Tuesday, November 16, 2010

Book-A-Day 2010 # 286 (11/16) -- A Cynic Looks At Life by Ambrose Bierce

There was a time when I modeled much of my own attitude toward life on Ambrose Bierce's; he was one of my favorite writers in college (and the linchpin of my senior thesis), I read all of his stories several times plus chunks of his essays -- and, of course, the marvelously cynical The Devil's Dictionary, the book that proved conclusively to me that there was nothing distinctively "modern" about today's world that the previous century (or, indeed, any century) couldn't match. But I haven't read much Bierce for a while; I should, I know, but he hasn't come up in the rotation. [1]

However, one of the good things about modern electronic devices and e-books is that they allow you to carry a shelf-full of old out-of-copyright books along with you wherever you go, and so I've got a whole lot of Bierce (and many other things) with me at all times. And between a conference in Las Vegas and a family vacation in Orlando -- both deeply American places, utterly devoted to enjoyment in their very different ways, which Bierce would have enjoyed in his nasty, disapproving, cruel way -- I found time to read some essays here and there and so work my way through A Cynic Looks at Life. (As far as I can tell, which isn't far, this is probably one of the later works in his twelve-volume Collected Works from 1909-12, since I can't find this title by itself in any standard Bierce bibliographies online, and the scanned copy was published by The Neale Publishing Company in 1912.)

A Cynic Looks at Life might have been collected, or adapted from, his newspaper column "Prattle" -- and, even if it wasn't, it's formed by having been written by a man who had a daily newspaper column for most of the previous four decades. The essays here are a look at what was then the modern scene -- mores and habits of everyday people, as Bierce saw them -- and, as usual, Bierce was not impressed. He opens with a piece entitled "Civilization," which Bierce, at length, is not entirely in favor of. (Not that he admires the natural state of man, either -- but he does admit that a savage is more honest in his rapacity than the civilized man.)

Later essays cover eloquence (which Bierce believes often covers up flaws in reasoning), natural disasters (which never manage to make people stay away from the places they continually happen), the death penalty (he's for it, mostly because he hadn't managed to think up anything nastier to do to criminals), the immortal soul (don't get him started), the modern "emancipated woman" (he's primarily worried that working women would take jobs from men, and has his usual blindness that things might not be that simple), and insanity (he finds it incredibly common). And then Bierce ends with a long section of cynical epigrams -- here, as in the rest of the book, "cynical" means primarily that the then-current ideas of sex roles and righteous behavior were only rarely upheld. Bierce's topical nonfiction is so relentlessly disapproving that reading these pieces straight through would induce either a headache or thoughts of mass murder; I don't recommend that. (His fiction reads much better lumped together, especially his tall tales, which are rollicking, slippery-slope-to-hell fun that gain a lot from the repetition of his favorite themes and ideas.)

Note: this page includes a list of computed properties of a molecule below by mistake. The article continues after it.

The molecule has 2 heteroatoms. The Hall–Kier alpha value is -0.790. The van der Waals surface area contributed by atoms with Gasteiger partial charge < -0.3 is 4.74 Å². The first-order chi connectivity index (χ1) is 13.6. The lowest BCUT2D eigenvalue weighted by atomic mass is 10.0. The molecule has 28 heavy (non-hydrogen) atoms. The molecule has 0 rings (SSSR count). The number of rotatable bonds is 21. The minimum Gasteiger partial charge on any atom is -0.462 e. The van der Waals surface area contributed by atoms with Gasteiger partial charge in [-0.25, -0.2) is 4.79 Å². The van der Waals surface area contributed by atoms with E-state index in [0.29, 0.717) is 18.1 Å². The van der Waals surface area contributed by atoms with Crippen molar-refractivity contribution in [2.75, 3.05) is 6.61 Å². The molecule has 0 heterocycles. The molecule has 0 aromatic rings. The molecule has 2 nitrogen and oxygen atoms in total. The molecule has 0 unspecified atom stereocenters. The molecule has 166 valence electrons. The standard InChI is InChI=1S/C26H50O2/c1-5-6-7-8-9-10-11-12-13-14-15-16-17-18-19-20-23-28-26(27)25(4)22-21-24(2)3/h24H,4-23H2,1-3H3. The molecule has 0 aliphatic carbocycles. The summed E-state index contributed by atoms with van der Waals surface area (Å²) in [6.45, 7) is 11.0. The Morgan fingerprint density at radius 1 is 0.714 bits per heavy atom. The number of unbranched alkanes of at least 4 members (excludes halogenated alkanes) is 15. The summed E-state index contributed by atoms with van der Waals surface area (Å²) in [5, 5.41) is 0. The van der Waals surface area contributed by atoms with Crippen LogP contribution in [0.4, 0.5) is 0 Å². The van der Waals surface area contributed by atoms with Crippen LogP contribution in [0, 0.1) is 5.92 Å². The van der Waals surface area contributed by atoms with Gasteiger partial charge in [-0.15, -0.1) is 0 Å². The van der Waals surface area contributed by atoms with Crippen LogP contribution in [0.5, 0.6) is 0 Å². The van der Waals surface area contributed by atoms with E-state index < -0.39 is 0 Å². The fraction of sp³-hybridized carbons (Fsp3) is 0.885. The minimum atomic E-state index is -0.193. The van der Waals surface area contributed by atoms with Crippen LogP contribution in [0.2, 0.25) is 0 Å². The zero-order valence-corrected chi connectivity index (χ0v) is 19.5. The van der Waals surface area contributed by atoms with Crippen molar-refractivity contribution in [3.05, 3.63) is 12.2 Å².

This is an angry book, coldly angry at a world that never was what it claimed to be and at the fakes and liars that populate it. Bierce was one of the world's all-time great haters, with an anger so expansive that it could only rarely shrink enough to be aimed at a particular person; his anger needed to blast forth at humanity as a whole, or, when he could throttle it down slightly, to just women, or Americans, or adults. His anger here will seem almost entirely misplaced to anyone not an utter reactionary -- but, still, Bierce is magnificent in his anger, one of the all-time masters of bile and derision. It's lovely to see him at work, even when the target doesn't seem worth the powder to blow it up.

There's no reason for anyone who's read less Bierce than I have to seek out this book; there's at least a million words of his writings (including plenty of "Prattle" about events of more historical interest) that are more interesting to 21st century readers. But Bierce is one of the great American originals, and should never be forgotten -- so I'll once again complain that this quintessential American writer (angry, splenetic, unbending, demanding, militaristic, humanist, Stoic, passionate) has still not been entombed in the standard Library of America series, which has instead spent much of the last decade farting around with miscellaneous reportage and Henry James yardgoods. LoA, get off the stick, and give us the Complete Stories and Tall Tales that we deserve!

[1] If you've never read Bierce, steer either for The Devil's Dictionary (for precision of language and skewering of everyone's idols) or for his short stories, which come in three flavors: Civil War (dark and modernistically gloomy), ghost (equally gloomy, with an excellent supernatural air), and tall tales (horrifically witty and creepily wonderful; usually about murder and mayhem). All of his short stories are available online at The Ambrose Bierce Project.

The quick way of describing Bierce is that he's the nasty, cynical, misanthropic San Francisco writer some people think Mark Twain was.

Book-A-Day 2010: The Epic Index

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